Millennials are big buyers of diamonds. Aged 18-34, millennials from the United States, China, Japan and India contributed to 45 per cent of total retail sales, worth about US$26 billion, according to a 2015 De Beers report. 

Chinese millennials are even bigger spenders. They account for 68 per cent of diamond sales in China, a number that is significantly higher than other markets. 


Decoding diamonds 

 The diamond industry has developed a top-down approach to decoding millennials’ attitudes to diamonds to make the stones even more appealing. 

 The Diamond Producers Association, which represents the world’s seven biggest diamond mining companies, launched a marketing campaign in the US last November with the slogan “Real is Rare”. A voice-over in a short film from the campaign says, “Maybe we won’t ever get married, and maybe we will … but it will be wild, it will be kind, and it will be real.” The association is looking to expand the reach of the campaign to China in April this year. 

 Will this resonate with Chinese millennials? There are different societal and economic factors at play. 


Commitment to independence 

“A diamond is an investment for me. I bought it for the inherent value, but more importantly, it feels good to treat myself,” says Sheryl Li, 28, who works at a hedge fund in New York City. She put aside a small amount of her salary each month to purchase the diamond. For Li, diamonds don’t symbolise marriage, but the commitment to something else – her financial independence.

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Li is not the only Chinese woman who thinks this way. According to research from advertising agency J. Walter Thompson, more than 40 per cent of Chinese women regard financial independence as more important than marriage, and over 30 per cent think financial independence equals success.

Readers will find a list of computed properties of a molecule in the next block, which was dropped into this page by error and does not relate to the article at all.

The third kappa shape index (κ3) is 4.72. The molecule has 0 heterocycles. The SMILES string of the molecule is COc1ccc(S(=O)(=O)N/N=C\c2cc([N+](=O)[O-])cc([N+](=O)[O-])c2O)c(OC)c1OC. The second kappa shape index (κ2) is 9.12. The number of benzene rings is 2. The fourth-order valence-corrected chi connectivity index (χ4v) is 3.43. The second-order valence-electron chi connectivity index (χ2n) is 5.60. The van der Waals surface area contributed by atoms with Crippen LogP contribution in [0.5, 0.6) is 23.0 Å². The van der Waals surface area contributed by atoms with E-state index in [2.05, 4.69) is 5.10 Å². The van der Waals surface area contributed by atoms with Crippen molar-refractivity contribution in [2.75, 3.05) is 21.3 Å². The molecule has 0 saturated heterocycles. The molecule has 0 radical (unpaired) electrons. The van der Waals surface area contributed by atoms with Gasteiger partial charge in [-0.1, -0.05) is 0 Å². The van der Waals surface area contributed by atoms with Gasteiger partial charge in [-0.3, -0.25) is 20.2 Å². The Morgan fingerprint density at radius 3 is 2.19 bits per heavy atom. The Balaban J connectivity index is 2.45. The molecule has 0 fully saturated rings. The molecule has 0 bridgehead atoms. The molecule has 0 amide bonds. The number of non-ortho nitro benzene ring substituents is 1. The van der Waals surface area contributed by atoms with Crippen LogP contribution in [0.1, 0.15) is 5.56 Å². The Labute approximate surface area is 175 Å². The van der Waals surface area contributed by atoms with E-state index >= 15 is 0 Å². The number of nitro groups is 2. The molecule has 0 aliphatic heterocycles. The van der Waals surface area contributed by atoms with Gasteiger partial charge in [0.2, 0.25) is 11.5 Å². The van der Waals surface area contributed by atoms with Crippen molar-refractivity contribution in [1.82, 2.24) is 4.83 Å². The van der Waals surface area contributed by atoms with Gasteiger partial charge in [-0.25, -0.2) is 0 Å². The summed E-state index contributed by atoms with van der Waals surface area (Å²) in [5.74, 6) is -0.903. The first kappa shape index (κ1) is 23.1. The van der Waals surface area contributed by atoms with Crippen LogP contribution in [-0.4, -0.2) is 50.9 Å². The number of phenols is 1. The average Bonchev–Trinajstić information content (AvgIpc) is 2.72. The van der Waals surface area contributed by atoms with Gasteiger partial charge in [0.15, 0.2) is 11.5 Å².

Many brands have shifted the focus of their storytelling to women away from marriage and towards empowerment. One way this is evident is in their choice of brand ambassadors.

On October 2017, diamond sellers De Beers announced Fan Bingbing as its global ambassador. On its official China website, the company wrote, “World-renowned celebrity Fan Bingbing is an excellent actor, entrepreneur and philanthropist. Pushing herself to accomplish these titles is the true pursuit of self.” 

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In the promotional video Women of Forever, Fan remarked how her parents expected her to become a music teacher but she decided to pursue acting as a career at a young age. Chinese netizens have given Fan the nickname “Mister Fan”, as she symbolises a new breed of women in China who can accomplish as much or more than men. 


Marriage is not eternal 

 Are diamonds an investor’s best friend?

As women become more independent and financially successful, they are less willing to tolerate an unequal marriage. Before, marriage could be seen as a means to gain financial safety, but in today’s society, to marry or not, or remarry or not, doesn’t have a single, definite answer. Consequently, the magical symbolism of “one diamond forever” has faded.

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